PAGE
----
Wann sind wir gemeint?

Faith Impulse

Hagar, Sarah, Abraham: When are we meant?       Genesis 21, 8-21 

Und das Kind wuchs heran und wurde entwöhnt. Und Abraham machte ein großes Mahl am Tage, da Isaak entwöhnt wurde. 
Und Sara sah den Sohn Hagars, der Ägypterin, den sie Abraham geboren hatte, dass er spielte und lachte. 
Da sprach sie zu Abraham: 
Vertreibe diese Magd mit ihrem Sohn; denn der Sohn dieser Magd soll nicht erben mit meinem Sohn Isaak. 
Die Sache war sehr böse in Abrahams Augen, denn es ging um seinen Sohn. 
Aber Gott sprach zu ihm: 
Lass es dir nicht missfallen wegen des Knaben und der Magd. Alles, was Sara dir gesagt hat, dem gehorche; denn nach Isaak soll dein Geschlecht genannt werden. Aber auch den Sohn der Magd will ich zu einem Volk machen, weil er dein Sohn ist. 
Da stand Abraham früh am Morgen auf und nahm Brot und einen Schlauch mit Wasser und legte es Hagar auf ihre Schulter, dazu den Knaben, und entließ sie. 
Da zog sie hin und irrte in der Wüste umher bei Beerscheba. Als nun das Wasser in dem Schlauch ausgegangen war, warf sie den Knaben unter einen Strauch und ging hin und setzte sich gegenüber von ferne, einen Bogenschuss weit; denn sie sprach: Ich kann nicht ansehen des Knaben Sterben. Und sie setzte sich gegenüber und erhob ihre Stimme und weinte. 
Da erhörte Gott die Stimme des Knaben. 
Und der Engel Gottes rief Hagar vom Himmel her und sprach zu ihr: Was ist dir, Hagar? Fürchte dich nicht; denn Gott hat gehört die Stimme des Knaben dort, wo er liegt. Steh auf, nimm den Knaben und führe ihn an deiner Hand; denn ich will ihn zum großen Volk machen. 
Und Gott tat ihr die Augen auf, dass sie einen Wasserbrunnen sah. 
Da ging sie hin und füllte den Schlauch mit Wasser und gab dem Knaben zu trinken. Und Gott war mit dem Knaben. 
Der wuchs heran und wohnte in der Wüste und wurde ein Bogenschütze. Und er wohnte in der Wüste Paran und seine Mutter nahm ihm eine Frau aus Ägyptenland.

Dear sisters and brothers, for today's sermon I have chosen the text from the book of Genesis. It is about Abraham, Sarah, Hagar and Ishmael. And of course, we also want to discuss the role that God or his angel plays in all of this. On the one hand, I take up this particular story because Hagar is the person to whom this year's motto is addressed: "You are a God who sees me" is what Hagar says when she is in the desert for the first time. Because she fled from Sarah, who mistreated her. And on the other hand, I think we can learn a lot about ourselves from this story.

Two weeks ago, I was asked at our church coffee whether we as Christians need the Old Testament at all. And I answered: absolutely. We absolutely need the Old Testament because it deals with many of the difficulties and problems of our human existence. The incredibly beautiful and significant thing about the Old Testament is its unsparing openness to crises and wrongdoing. This is coupled with the ever lasting faithfulness of God, his grace and his deeds. And many statements and actions of Jesus, the Jew, we can only understand if we know the Old Testament. The world in which Jesus lives, is the world of the Old Testament.

One may disagree with some stories, especially from today's point of view. One may find some things too brutal, too severe or historically implausible. But in any case, I can relate to such stories. I can see how they resonate within me. And that is exactly what I would like to do today: To use the story of the expulsion of Hagar and Ishmael that we have heard today to ask these questions. The questions that also concern us - here and now. To do that, I'll just go step by step through today's story, and I'll start with verse 8: "When Isaac was weaned, Abraham held a great feast."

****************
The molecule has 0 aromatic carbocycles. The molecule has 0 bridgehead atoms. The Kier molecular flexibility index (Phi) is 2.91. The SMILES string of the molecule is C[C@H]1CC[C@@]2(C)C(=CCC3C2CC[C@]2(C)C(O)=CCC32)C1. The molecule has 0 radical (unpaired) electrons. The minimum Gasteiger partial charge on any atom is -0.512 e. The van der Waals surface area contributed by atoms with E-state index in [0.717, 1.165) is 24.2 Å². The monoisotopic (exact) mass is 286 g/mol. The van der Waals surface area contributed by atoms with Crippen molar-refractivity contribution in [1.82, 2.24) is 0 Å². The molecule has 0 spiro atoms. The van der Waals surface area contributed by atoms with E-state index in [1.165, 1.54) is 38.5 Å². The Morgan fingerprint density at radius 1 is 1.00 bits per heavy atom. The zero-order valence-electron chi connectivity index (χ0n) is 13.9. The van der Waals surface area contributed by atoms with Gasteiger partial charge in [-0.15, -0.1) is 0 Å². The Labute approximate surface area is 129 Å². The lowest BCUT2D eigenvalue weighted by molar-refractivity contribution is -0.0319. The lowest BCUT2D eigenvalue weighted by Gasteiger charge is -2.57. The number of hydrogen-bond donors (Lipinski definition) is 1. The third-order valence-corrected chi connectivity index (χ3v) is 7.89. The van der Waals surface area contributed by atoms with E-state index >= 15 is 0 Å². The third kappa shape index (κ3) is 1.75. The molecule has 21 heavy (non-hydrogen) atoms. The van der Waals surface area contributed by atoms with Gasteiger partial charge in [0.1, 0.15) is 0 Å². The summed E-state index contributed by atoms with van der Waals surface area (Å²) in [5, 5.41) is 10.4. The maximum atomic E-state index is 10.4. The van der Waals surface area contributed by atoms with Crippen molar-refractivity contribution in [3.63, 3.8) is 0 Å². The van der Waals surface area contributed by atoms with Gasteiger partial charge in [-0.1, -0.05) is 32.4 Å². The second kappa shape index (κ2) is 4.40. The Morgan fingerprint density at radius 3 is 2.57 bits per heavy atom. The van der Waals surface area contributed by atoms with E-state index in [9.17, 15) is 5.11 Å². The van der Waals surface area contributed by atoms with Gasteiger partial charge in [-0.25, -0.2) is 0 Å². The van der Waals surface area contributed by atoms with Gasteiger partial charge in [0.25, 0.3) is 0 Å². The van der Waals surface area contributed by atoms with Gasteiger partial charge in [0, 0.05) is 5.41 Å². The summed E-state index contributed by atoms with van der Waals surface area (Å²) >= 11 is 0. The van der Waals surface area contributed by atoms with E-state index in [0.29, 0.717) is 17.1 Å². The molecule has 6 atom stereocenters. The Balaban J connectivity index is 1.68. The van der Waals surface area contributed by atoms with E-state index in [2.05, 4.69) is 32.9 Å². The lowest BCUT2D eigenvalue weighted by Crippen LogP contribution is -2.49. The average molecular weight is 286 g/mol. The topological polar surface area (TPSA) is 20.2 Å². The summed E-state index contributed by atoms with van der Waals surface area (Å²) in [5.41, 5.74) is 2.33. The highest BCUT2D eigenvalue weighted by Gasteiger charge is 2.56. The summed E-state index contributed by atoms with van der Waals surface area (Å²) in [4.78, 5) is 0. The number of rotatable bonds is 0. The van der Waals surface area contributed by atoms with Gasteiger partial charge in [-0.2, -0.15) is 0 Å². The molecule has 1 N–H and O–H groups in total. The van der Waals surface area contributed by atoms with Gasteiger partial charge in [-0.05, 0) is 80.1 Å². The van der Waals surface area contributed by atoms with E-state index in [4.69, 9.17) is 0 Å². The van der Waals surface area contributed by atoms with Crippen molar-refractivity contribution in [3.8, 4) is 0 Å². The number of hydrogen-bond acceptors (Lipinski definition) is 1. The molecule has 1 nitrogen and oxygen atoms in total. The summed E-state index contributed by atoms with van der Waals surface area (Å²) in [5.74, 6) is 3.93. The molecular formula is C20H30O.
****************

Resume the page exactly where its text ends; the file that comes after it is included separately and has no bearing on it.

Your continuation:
At first, that sounds innocuous, harmless. Natural. Naturally we like to celebrate feasts with our children, the most common probably being their birthday. But no matter how hard I looked - for his firstborn son Ishmael, Abraham did not give a feast, not even a small one. All those who argue that it simply wasn't important enough to be recorded, I would like to ask: Why then, is it important to mention it in the case of Isaac?

Does not this small inconspicuous sentence show us that we are living in a world of double standards? For one, a feast is celebrated, and for the other, it is not. And after all, don't we know from our own experience what terrible consequences this can have?  For those who have children of their own, please consider this happening in your family that one child's birthday is celebrated and the other's is not. Inequality between siblings. In fact, this will be exacerbated in the course of our present story.

The next major theme is found in the next verses, "One day Sarah watched the son the Egyptian woman Hagar had borne to Abraham playing and laughing. Then she said to Abraham, "Drive out that maid and her son! For the son of this maid shall not be heir together with my son Isaac.”

What strikes me most deeply in this scene is this human feeling of hatred. How profoundly deep this hatred must have been in Sarah that she would come to this statement facing a child who is playing and laughing. So also here I assume that the author or authors of this text must have thought of something, otherwise they would not have compiled it in such a way. Normally, a laughing child triggers feelings of happiness in people. One rejoices with the child. Or at least a laughing child creates a good and pleasant mood. Here we sense a deep hatred that this child triggers in Sarah. The child whose spiritual mother she herself is! It was Sarah's idea to give her slave Hagar to her husband Abraham for the purpose of producing children . But gone. In her hatred Sarah sees only the son of this maid pitted against her own son. The fact that they both have the same father no longer matters at all.